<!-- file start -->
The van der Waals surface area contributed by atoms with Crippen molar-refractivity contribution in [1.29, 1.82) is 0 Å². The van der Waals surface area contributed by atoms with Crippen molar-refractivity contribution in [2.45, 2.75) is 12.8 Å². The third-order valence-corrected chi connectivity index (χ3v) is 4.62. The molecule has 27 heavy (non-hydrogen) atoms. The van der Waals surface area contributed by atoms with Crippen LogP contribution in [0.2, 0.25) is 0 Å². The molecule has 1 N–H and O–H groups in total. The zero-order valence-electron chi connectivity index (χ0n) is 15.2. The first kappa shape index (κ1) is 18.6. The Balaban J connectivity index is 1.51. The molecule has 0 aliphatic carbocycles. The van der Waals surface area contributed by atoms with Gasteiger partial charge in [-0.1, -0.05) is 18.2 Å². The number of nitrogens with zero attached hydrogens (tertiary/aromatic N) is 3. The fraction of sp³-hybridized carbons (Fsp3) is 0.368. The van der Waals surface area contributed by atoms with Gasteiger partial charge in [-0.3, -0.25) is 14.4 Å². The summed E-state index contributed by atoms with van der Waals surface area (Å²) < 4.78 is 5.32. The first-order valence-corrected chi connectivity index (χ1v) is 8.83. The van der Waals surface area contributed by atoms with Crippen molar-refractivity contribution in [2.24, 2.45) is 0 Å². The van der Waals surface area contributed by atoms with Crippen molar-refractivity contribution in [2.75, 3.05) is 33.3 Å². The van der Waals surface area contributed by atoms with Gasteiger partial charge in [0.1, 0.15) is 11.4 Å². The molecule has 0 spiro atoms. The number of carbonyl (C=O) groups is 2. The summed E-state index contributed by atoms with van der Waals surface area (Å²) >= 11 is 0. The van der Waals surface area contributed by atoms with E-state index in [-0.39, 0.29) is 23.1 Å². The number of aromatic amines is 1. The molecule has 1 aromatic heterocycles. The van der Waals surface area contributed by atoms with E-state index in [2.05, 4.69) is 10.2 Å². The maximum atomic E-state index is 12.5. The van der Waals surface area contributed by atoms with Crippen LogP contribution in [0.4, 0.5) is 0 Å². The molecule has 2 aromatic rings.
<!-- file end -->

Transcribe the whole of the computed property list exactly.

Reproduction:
The van der Waals surface area contributed by atoms with Crippen molar-refractivity contribution in [1.29, 1.82) is 0 Å². The van der Waals surface area contributed by atoms with Crippen molar-refractivity contribution in [2.45, 2.75) is 12.8 Å². The third-order valence-corrected chi connectivity index (χ3v) is 4.62. The molecule has 27 heavy (non-hydrogen) atoms. The van der Waals surface area contributed by atoms with Crippen LogP contribution in [0.2, 0.25) is 0 Å². The molecule has 1 N–H and O–H groups in total. The zero-order valence-electron chi connectivity index (χ0n) is 15.2. The first kappa shape index (κ1) is 18.6. The Balaban J connectivity index is 1.51. The molecule has 0 aliphatic carbocycles. The van der Waals surface area contributed by atoms with Gasteiger partial charge in [-0.1, -0.05) is 18.2 Å². The number of nitrogens with zero attached hydrogens (tertiary/aromatic N) is 3. The fraction of sp³-hybridized carbons (Fsp3) is 0.368. The van der Waals surface area contributed by atoms with Gasteiger partial charge in [-0.3, -0.25) is 14.4 Å². The summed E-state index contributed by atoms with van der Waals surface area (Å²) < 4.78 is 5.32. The first-order valence-corrected chi connectivity index (χ1v) is 8.83. The van der Waals surface area contributed by atoms with Crippen molar-refractivity contribution in [2.24, 2.45) is 0 Å². The van der Waals surface area contributed by atoms with Crippen molar-refractivity contribution in [2.75, 3.05) is 33.3 Å². The van der Waals surface area contributed by atoms with Gasteiger partial charge in [0.1, 0.15) is 11.4 Å². The molecule has 0 spiro atoms. The number of carbonyl (C=O) groups is 2. The summed E-state index contributed by atoms with van der Waals surface area (Å²) >= 11 is 0. The van der Waals surface area contributed by atoms with E-state index in [-0.39, 0.29) is 23.1 Å². The number of aromatic amines is 1. The molecule has 1 aromatic heterocycles. The van der Waals surface area contributed by atoms with E-state index in [2.05, 4.69) is 10.2 Å². The maximum atomic E-state index is 12.5. The van der Waals surface area contributed by atoms with Crippen LogP contribution in [0.4, 0.5) is 0 Å². The molecule has 2 aromatic rings.